Laser Cooling May Create "Exotic" States of Matter
for National Geographic News
|September 8, 2009|
Laser beams are best known as weapons in science fiction and as heating and cutting tools in science fact. But a new study has flip-flopped conventional physics to show lasers in a whole new light.
In a new technique, Martin Weitz and Ulrich Vogl of the University of Bonn in Germany used a laser to bring the temperature of dense rubidium gas far below the normal point at which the gas becomes a solid.
Previous research had been able to use lasers to quickly "supercool" only very diluted gases.
But "here's a case where you shine a laser on something and it actually cools down, and not just a handful of atoms, but a macroscopic object," said Trey Porto, a physicist with the National Institute of Standards and Technology's laser-cooling group who was not involved in the new work.
The process could be used to create fascinating new states of matter, the study authors say.
"For example, if you can very quickly cool water much lower than zero Celsius [32 degrees Fahrenheit], where it would normally turn to ice, exotic crystalline and glassy states of matter would be predicted," Weitz said.
The new technique could also be used in cooling mechanisms to boost the efficiency of some stargazing equipment, he added.
"If you could cool thermal cameras that look at the stars, they may have less noise and be more sensitive."
(Read more about infrared astronomy.)
When Atoms Collide
Since a laser's color is linked to its intensity, the new technique is based on using a red laser in which the frequency has been adjusted so that the beam affects the atoms only when they collide with each other.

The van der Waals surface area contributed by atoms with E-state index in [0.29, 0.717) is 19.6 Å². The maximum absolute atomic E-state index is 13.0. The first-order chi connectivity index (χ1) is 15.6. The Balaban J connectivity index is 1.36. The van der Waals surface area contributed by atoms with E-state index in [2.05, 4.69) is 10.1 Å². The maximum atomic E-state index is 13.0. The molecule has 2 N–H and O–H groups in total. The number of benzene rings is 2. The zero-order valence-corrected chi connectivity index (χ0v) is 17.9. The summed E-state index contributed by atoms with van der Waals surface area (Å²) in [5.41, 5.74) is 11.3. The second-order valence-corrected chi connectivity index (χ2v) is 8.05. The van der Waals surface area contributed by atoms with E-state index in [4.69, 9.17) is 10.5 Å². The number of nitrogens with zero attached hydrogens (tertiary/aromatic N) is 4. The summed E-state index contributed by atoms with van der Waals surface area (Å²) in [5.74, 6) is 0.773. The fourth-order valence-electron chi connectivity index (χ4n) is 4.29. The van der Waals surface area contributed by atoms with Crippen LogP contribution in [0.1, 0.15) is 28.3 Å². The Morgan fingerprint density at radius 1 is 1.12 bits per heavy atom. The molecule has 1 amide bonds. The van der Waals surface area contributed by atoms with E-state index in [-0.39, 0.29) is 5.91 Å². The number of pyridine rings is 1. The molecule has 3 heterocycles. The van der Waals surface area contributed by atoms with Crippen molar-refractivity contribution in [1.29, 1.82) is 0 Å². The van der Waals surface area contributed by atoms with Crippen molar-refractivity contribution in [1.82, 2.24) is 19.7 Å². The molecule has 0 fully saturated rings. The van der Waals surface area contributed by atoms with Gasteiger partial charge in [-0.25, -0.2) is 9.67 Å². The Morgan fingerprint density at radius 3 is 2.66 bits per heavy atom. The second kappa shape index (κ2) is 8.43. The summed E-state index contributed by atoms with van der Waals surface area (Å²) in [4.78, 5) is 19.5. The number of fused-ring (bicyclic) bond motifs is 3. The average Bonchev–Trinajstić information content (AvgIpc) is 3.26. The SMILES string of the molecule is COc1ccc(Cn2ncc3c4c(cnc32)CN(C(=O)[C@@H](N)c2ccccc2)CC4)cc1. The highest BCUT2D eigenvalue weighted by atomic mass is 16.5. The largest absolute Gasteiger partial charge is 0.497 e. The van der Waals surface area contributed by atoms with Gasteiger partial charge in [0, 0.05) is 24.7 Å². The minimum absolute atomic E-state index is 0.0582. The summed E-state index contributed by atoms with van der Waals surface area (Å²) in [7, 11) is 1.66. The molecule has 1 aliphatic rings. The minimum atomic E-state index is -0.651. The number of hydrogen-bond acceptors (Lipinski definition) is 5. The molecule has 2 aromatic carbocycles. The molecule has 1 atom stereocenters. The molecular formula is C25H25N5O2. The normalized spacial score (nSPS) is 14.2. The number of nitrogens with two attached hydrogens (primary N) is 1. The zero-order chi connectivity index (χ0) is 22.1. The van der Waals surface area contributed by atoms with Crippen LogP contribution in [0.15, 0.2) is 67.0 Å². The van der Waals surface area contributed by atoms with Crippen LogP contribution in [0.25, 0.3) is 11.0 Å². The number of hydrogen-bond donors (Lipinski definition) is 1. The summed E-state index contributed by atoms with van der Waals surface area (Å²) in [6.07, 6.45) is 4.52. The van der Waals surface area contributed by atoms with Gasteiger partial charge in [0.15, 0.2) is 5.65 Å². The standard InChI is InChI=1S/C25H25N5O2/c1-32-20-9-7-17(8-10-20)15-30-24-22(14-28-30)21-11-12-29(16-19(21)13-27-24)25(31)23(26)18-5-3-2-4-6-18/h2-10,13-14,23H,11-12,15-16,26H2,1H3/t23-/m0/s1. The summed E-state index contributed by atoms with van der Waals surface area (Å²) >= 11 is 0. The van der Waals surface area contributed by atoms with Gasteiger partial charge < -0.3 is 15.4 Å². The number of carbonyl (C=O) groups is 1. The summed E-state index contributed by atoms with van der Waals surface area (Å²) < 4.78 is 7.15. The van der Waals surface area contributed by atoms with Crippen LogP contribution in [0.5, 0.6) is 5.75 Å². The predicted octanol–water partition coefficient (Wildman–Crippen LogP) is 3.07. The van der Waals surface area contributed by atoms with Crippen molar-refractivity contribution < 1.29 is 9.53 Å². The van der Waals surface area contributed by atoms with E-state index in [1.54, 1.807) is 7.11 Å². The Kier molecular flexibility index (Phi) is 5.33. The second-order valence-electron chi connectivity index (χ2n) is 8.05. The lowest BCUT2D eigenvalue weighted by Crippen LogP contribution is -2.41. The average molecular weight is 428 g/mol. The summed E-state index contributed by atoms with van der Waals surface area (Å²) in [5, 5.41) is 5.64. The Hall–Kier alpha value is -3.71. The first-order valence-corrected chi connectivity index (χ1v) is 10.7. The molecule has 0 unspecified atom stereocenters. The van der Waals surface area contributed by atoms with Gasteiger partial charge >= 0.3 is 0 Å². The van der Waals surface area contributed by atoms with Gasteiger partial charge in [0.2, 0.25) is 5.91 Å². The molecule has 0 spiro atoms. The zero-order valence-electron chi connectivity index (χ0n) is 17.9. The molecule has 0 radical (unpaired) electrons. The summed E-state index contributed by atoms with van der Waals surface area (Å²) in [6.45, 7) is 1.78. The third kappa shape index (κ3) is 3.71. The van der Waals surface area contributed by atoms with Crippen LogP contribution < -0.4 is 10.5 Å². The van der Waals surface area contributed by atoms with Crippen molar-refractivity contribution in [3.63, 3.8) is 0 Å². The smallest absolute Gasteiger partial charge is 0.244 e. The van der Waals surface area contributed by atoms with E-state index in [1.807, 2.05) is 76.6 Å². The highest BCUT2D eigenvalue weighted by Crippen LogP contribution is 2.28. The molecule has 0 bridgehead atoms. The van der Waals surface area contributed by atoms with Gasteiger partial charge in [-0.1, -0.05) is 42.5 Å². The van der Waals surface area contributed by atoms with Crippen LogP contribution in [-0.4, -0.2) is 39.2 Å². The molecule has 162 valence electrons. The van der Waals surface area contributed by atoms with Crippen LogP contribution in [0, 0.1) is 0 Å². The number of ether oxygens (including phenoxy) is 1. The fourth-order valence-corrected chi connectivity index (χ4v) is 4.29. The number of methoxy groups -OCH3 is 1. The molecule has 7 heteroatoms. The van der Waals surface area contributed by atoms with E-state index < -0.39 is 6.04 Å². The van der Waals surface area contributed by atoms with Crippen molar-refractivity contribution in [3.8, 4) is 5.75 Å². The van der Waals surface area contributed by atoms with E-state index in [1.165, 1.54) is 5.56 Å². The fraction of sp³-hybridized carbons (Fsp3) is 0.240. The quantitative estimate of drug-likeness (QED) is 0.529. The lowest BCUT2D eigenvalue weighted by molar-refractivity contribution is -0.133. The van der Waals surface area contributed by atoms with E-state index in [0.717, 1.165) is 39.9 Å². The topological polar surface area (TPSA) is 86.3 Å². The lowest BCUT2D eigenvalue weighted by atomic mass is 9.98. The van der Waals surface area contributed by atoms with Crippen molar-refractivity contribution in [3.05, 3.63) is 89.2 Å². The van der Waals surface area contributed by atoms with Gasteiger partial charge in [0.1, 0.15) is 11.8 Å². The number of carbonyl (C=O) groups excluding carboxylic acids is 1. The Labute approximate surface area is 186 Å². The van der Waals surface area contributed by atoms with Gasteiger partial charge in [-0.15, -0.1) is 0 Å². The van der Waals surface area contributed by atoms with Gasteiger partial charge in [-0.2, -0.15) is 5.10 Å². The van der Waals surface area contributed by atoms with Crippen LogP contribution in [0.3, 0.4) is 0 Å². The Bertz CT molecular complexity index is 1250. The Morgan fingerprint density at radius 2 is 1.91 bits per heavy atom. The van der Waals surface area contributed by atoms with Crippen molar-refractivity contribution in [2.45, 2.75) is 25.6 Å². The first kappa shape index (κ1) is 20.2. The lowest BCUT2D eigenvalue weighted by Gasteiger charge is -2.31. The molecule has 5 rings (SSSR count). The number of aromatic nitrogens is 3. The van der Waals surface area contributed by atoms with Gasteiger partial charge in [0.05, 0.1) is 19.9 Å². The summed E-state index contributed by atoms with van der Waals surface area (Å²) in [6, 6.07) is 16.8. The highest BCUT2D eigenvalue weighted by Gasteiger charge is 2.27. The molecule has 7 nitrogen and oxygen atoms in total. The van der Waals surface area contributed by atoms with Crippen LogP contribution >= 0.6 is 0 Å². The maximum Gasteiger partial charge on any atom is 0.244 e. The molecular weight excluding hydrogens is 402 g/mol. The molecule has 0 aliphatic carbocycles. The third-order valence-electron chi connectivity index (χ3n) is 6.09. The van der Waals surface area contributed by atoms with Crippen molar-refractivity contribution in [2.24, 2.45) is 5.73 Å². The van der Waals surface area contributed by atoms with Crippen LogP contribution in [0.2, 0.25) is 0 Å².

Weitz and Vogl shone this laser beam into gaseous rubidium atoms in a high-pressure "atmosphere" of argon.
Argon is inert, which means that it doesn't easily react with atoms of other elements.
But "during the very short period when a rubidium atom bangs into an argon atom, [the rubidium] can absorb a photon" from the laser, NIST's Porto explained.
The absorbed photon acts like a strong spring suddenly bridging the two atoms, and this weak link causes the atoms to slow down as they try to fly apart.
But at some point the spring is stretched so far that the link breaks and the photon is released as scattered fluorescent light.
The extra energy required to slow the atoms gets carried away by the escaping photon, so the process ends up removing more energy than the laser puts in, cooling the gas.
In the experiment, described last week in the journal Nature, the rubidium gas fell from 662 degrees Fahrenheit (350 degrees Celsius) to almost 536 degrees Fahrenheit (280 degrees Celsius) within mere seconds.
(Related: "Laser Triggers Lightning 'Precursors' in Clouds.")
Much more research needs to be done before the laser-cooling process can be used in real-world applications, study co-author Weitz cautioned.
But NIST's Porto said the work already represents a major departure from traditional cooling of diluted gases, which are currently used for studying quantum effects or preparing gas samples for atomic clocks.
"I think the really amazing thing is that you can even get cooling in this regime, because it's a really dense gas and a very different mechanism," Porto said.
"Traditional cooling powers are so tiny. To cool a physical object by a measurable degree with a laser is amazing."
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